COMMENTARY

Pertactin and Vaccines: Important or Not?

Paul A. Offit, MD

Disclosures

March 15, 2013

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Hi. My name is Paul Offit. I am talking to you today from the Vaccine Education Center at Children's Hospital of Philadelphia. Today I want to talk about a letter to the editor[1] that was published in the February 7, 2013, issue of the New England Journal of Medicine. It was titled "Pertactin-Negative Variance of Bordetella pertussis in the United States."

Researchers in Philadelphia looked at 12 strains of B pertussis that had been isolated from children who were hospitalized with the disease. They found that 11 of the 12 strains did not contain a particular protein, pertactin, which is an adhesion molecule. That protein is a component of several vaccines, including both Tdap vaccines and 2 of the 3 DTaP vaccines.

This article raises the question of whether or not this is important. We certainly know that although these strains have been isolated in Japan, France, and Finland, there is no evidence that they are related to epidemics there. To date, the isolates that have been associated with outbreaks in the United States also contain pertactin. Thus, there is no evidence that these strains are anything other than a curiosity.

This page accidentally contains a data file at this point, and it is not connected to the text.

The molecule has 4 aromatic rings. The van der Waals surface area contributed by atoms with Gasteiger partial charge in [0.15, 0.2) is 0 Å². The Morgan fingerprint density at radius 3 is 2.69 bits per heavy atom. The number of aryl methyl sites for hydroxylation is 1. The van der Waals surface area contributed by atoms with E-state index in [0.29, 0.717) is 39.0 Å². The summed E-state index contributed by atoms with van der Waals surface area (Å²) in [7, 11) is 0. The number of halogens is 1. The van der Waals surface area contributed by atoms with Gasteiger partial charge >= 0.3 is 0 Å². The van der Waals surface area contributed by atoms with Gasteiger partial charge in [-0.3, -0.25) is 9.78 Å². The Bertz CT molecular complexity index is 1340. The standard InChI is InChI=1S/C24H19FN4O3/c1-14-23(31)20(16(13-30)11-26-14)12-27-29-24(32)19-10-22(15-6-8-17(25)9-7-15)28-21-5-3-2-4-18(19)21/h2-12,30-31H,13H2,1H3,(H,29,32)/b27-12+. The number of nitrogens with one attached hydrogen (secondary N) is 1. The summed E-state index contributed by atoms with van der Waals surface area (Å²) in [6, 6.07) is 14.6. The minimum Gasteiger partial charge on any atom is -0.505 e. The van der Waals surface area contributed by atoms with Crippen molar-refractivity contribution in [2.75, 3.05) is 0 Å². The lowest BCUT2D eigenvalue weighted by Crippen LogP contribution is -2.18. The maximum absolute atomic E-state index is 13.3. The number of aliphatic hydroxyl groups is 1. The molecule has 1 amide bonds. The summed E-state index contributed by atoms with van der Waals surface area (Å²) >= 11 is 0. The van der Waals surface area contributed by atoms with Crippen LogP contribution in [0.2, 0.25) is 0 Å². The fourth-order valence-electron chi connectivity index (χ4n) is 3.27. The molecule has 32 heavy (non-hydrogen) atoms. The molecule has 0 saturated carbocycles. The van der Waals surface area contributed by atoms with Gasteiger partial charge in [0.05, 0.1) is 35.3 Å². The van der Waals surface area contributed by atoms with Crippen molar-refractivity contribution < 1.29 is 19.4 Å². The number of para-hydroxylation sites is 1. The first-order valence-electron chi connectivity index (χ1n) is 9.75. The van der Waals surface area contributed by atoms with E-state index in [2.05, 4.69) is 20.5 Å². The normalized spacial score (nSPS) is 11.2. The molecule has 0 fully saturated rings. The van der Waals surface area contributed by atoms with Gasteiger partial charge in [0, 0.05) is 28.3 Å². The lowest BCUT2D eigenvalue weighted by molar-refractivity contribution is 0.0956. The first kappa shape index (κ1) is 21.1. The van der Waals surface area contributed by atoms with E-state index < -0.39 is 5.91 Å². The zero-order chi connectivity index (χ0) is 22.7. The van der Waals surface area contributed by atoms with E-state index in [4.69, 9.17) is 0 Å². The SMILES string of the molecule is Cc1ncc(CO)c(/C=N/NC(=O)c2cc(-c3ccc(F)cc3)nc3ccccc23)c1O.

I would argue that they are a microbiological curiosity in search of clinical relevance. Unfortunately, the media has picked up this story and has implied that maybe we are creating these superstrains [of microbes] that are causing these outbreaks -- when, frankly, all of the evidence points to the notion that we have waning immunity because the acellular pertussis vaccine is just not as effective as our previous whole-cell vaccine was.

The current pertussis vaccine, although not as effective as the previous vaccine, is still the best tool we have. If you look at that recent California outbreak, patients who received the current acellular pertussis vaccine were 8-fold less likely to get pertussis than those who did not get that vaccine.[2] We will see over time whether or not this finding is in any sense clinically relevant. I predict that that is will not be the case.

Thank you for your attention.

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